Different excitation signals are applicable in the wideband impedance spectroscopy in general. However, in electrical bioimpedance (EBI) measurements, there are limitations that set specific demands on the properties of the excitation signals. This paper compares the efficiency of different excitation signals in a graspable presentation and gives recommendations for their use. More exactly, the paper deals with finding the efficient excitation waveforms for the fast spectroscopy of electrical bioimpedance. Nevertheless, the described solutions could be useful also in other implementations of impedance spectroscopy intended for frequency domain characterization of different objects.
It has been demonstrated before that human skin can be modeled as a memristor (memory resistor). Here we realize a memristor bridge by applying two voltages of opposite signs at two different skin sites. By this setup it is possible to use human skin as a frequency doubler and half-wave rectifier which is an application of the non-linear electrical properties of human skin. The corresponding electrical measurements are non-linear since these are affected by the applied stimulus itself.
In a succession of articles published over 65 years ago, Sir Alan Lloyd Hodgkin and Sir Andrew Fielding Huxley established what now forms our physical understanding of excitation in nerve, and how the axon conducts the action potential. They uniquely quantified the movement of ions in the nerve cell during the action potential, and demonstrated that the action potential is the result of a depolarizing event across the cell membrane. They confirmed that a complete depolarization event is followed by an abrupt increase in voltage that propagates longitudinally along the axon, accompanied by considerable increases in membrane conductance. In an elegant theoretical framework, they rigorously described fundamental properties of the Na+ and K+ conductances intrinsic to the action potential.
Notwithstanding the elegance of Hodgkin and Huxley’s incisive and explicative series of discoveries, their model is mathematically complex, relies on no small number of stochastic factors, and has no analytical solution. Solving for the membrane action potential and the ionic currents requires integrations approximated using numerical methods. In this article I present an analytical formalism of the nerve action potential, Vm and that of the accompanying cell membrane electric field, Em. To conclude, I present a novel description of Vm in terms of a single, nonlinear differential equation. This is an original stand-alone article: the major contribution is the latter, and how this description coincides with the cell membrane electric field. This work has necessitated unifying information from two preceding papers [1,2], each being concerned with the development of closed-form descriptions of the nerve action potential, Vm.
Lung pathologies such as edema, atelectasis or pneumonia are potentially life threatening conditions. Especially in critically ill and mechanically ventilated patients, an early diagnosis and treatment is crucial to prevent an Acute Respiratory Distress Syndrome . Thus, continuous monitoring tool for the lung condition available at the bedside would be highly appreciated. One concept for this is Electrical Impedance Tomography (EIT). In EIT, an electrode belt of typically 16 or 32 electrodes is attached at the body surface and multiple impedance measurements are performed. From this, the conductivity change inside the body is reconstructed in a two-dimensional image. In various studies, EIT proved to be a useful tool for quantifying recruitment maneuvers, the assessment of the ventilation homogeneity, the detection of lung edema or perfusion monitoring [2, 3, 4, 5]. Nevertheless, the main problem of EIT is the low spatial resolution (compared to CT) and the limitation to two dimensional images. In this paper, we try to address the latter issue: Instead of projecting conductivity changes onto a two-dimensional image, we adjust electrode positions to focus single tetrapolar measurements to specific, three-dimensional regions of interest. In earlier work, we defined guidelines to achieve this focusing [6, 7]. In this paper, we demonstrate in simulations and in a water tank experiment that applying these guidelines can help to detect pathologies in specific lung regions.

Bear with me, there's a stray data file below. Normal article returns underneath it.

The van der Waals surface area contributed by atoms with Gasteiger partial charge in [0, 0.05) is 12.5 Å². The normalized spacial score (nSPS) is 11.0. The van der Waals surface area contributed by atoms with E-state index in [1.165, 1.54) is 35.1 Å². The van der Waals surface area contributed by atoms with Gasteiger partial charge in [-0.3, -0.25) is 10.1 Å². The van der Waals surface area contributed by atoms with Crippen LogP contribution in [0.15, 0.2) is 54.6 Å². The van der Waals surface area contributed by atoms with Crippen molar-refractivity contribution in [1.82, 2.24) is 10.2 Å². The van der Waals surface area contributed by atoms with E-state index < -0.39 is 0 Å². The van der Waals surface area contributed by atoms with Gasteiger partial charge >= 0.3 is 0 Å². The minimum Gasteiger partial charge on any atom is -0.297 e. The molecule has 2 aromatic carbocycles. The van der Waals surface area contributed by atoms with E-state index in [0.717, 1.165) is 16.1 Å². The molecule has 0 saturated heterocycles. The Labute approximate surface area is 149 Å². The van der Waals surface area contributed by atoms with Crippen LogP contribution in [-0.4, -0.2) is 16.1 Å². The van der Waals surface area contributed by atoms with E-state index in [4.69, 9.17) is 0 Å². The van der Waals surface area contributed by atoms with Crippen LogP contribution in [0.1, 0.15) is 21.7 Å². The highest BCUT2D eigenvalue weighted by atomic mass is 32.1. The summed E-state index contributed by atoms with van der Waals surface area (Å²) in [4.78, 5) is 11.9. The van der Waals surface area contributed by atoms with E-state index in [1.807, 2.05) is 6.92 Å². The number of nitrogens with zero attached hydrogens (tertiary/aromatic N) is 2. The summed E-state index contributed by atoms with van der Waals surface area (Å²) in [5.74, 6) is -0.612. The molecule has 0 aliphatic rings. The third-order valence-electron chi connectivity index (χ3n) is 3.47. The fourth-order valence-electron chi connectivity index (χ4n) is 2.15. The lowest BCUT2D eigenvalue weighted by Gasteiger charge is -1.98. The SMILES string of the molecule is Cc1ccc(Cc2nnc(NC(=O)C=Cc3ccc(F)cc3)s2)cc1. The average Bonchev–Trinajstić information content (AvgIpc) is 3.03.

Tetra-polar electrical impedance measurement (TPIM) with a square geometry of electrodes is useful in the characterization of epithelial tissues, especially in the detection of cervical cancer at precancerous stages. However, in TPIM, the peak planar sensitivity just below the electrode surface is almost zero and increases to a peak value at a depth of about one third to one half of the electrode separation. To get high sensitivity for the epithelial layer, having thicknesses of 200 μm to 300 μm, the electrode separation needed is less than 1 mm, which is difficult to achieve in practical probes. This work proposes a conical conducting layer in front of a pencil like probe with a square geometry of TPIM electrodes to create virtual electrodes with much smaller separation at the body surface, thus increasing the sensitivity of the epithelial tissues. To understand the improvements, if any, 3D sensitivity distribution and transfer impedance were simulated using COMSOL Multiphysics software for a simplified body tissue model containing a 300 μm epithelial layer. It has been shown that fractional contribution of an epithelial layer can be increased several times placing a cylindrical conducting layer in between the tissue surface and the electrodes, which can further be enhanced using a conical conducting layer. The results presented in this paper can be used to choose an appropriate electrode separation, conducting layer height and cone parameters for enhanced sensitivity in the epithelial layer.